Having fully worked through the plot points, it is necessary next to consider the details. The biblical narratives are extremely spare. Consider for example, Acts 4:7a, “And when they had set them in their midst”. The scene is told with exceeding brevity. Peter and John had been “put in custody” the night before.
Someone gave an order to fetch the men from some sort of jail. There were some number of guards who came to Peter and John, released them from their custody and transported them to some other room where there were some number of men.
How gave the order? How was it conveyed? What did the room look like where Peter and John were imprisoned? Was it cold or hot? Were then in chains, behind bars? How many steps was it from the prison to the room for meeting? What did the room look like? How many men were in the room?
What did it feel like when Peter and John stood in the middle of the room? There may have been a change in Peter, because the text says, “Then Peter, filled with the Holy Spirit” (Acts 4:8).
When preaching or teaching, it is essential to unpack, or fill in the details. One primary purpose of narratives is not merely convey some proposition, but to convey understanding in a manner which is affecting. We watch movies and read stories because of how the story makes us feel (and think).
Take the hearers into the prison room; listen for the turn of the lock. Speak with the guard. Walk along the hallways into the room before the leaders of your people. This will require some research. Fortunately, there many good resources for biblical events. You do not need to use slides during your sermon, but you can describe the scene.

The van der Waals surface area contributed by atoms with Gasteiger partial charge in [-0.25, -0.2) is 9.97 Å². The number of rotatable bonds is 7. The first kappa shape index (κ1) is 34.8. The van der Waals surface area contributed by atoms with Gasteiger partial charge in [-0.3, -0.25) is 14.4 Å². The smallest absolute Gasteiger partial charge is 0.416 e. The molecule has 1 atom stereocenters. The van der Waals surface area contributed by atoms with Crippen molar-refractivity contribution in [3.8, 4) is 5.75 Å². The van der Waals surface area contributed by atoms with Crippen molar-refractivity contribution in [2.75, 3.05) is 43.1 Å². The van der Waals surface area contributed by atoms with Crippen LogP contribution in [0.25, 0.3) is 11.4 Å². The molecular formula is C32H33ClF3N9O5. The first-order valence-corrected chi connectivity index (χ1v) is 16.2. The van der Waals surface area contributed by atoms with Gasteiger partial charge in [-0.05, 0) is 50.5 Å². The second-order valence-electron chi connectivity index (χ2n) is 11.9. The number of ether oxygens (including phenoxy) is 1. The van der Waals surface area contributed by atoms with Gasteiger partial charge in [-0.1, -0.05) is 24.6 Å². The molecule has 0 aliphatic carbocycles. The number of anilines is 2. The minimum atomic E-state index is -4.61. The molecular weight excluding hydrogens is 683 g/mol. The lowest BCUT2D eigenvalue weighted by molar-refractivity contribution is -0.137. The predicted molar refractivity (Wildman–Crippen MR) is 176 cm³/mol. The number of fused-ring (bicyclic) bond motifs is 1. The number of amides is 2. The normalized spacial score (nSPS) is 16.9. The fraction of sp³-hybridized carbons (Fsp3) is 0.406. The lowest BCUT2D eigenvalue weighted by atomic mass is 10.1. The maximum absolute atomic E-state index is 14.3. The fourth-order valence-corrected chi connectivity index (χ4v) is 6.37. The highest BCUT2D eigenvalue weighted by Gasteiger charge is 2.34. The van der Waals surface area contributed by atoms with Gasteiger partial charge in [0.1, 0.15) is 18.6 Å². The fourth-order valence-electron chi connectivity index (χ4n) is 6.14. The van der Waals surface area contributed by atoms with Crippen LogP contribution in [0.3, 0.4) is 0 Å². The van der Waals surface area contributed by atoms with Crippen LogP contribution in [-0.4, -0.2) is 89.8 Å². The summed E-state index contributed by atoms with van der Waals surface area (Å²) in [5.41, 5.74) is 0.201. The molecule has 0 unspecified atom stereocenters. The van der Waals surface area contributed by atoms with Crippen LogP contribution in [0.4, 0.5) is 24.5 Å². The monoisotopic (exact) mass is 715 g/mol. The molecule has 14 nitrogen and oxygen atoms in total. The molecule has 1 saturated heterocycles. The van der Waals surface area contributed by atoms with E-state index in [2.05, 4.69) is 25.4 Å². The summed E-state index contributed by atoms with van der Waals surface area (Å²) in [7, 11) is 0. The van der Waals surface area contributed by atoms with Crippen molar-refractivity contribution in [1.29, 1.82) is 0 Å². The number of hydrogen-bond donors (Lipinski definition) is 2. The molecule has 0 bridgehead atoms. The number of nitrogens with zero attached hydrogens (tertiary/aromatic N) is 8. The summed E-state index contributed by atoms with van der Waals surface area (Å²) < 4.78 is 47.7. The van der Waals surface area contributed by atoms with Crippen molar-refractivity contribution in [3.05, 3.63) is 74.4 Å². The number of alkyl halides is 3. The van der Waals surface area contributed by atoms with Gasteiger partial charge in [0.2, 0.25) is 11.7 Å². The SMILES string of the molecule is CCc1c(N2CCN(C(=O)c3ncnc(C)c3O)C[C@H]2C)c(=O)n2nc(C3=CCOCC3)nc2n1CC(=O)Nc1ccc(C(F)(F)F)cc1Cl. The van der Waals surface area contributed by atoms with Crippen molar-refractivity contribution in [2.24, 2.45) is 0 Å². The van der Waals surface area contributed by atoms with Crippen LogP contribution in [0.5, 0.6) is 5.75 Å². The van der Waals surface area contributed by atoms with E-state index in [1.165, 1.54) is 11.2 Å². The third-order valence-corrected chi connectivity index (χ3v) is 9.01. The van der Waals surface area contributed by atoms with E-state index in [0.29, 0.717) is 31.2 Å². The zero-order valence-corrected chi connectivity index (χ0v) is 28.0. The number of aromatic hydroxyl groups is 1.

This is where reading will help. The way to learn to use words is to read masters using words. Here is the first paragraph of A Farewell to Arms:
In the late summer of that year we lived in a house in a village that looked across the river and the plain to the mountains. In the bed of the river there were pebbles and boulders, dry and white in the sun, and the water was clear and swiftly moving and blue in the channels. Troops went by the house and down the road and the dust they raised powdered the leaves of the trees. The trunks of the trees too were dusty and the leaves fell early that year and we saw the troops marching along the road and the dust rising and leaves, stirred by the breeze, falling and the soldiers marching and afterward the road bare and white except for the leaves.
He makes you look at the scene. Learn to write and speak in such a way that you help others look at the scene. If you are a preacher, learning to use words well is your job. Yo have no excuse for not working to learn this skill. By the way, if you preach in such a way as to make a scene like Peter and John before the rulers boring you are not conveying truth — you are actually distorting the “meaning” of the text.
Now in doing this, be careful not to make up details. Consider this detail from a medieval Bible showing David slaying Goliath:
Without question, no one was dressed like that in the original event. But, when we do not have the details, it is easy for us to fill a picture which fits our expectations. Caution is necessary here.
However, we can use analogies to circumstances we and the hearers do know. For instance, none of know what it would be like to be brought before the rulers, elders and scribes and High Priest. But what if the FBI had gathered you and then dropped you before a meeting of the President and the Director of the CIA?
In order for the hearer to understand this story, the hearer/reader must experience a palpable fear. Peter’s courage makes no sense without Peter’s history of fear and without the real danger faced by Peter and John. Remember, these same men had just sent Jesus off to be murdered! If they could dispose of Jesus, what will they do to Peter and John?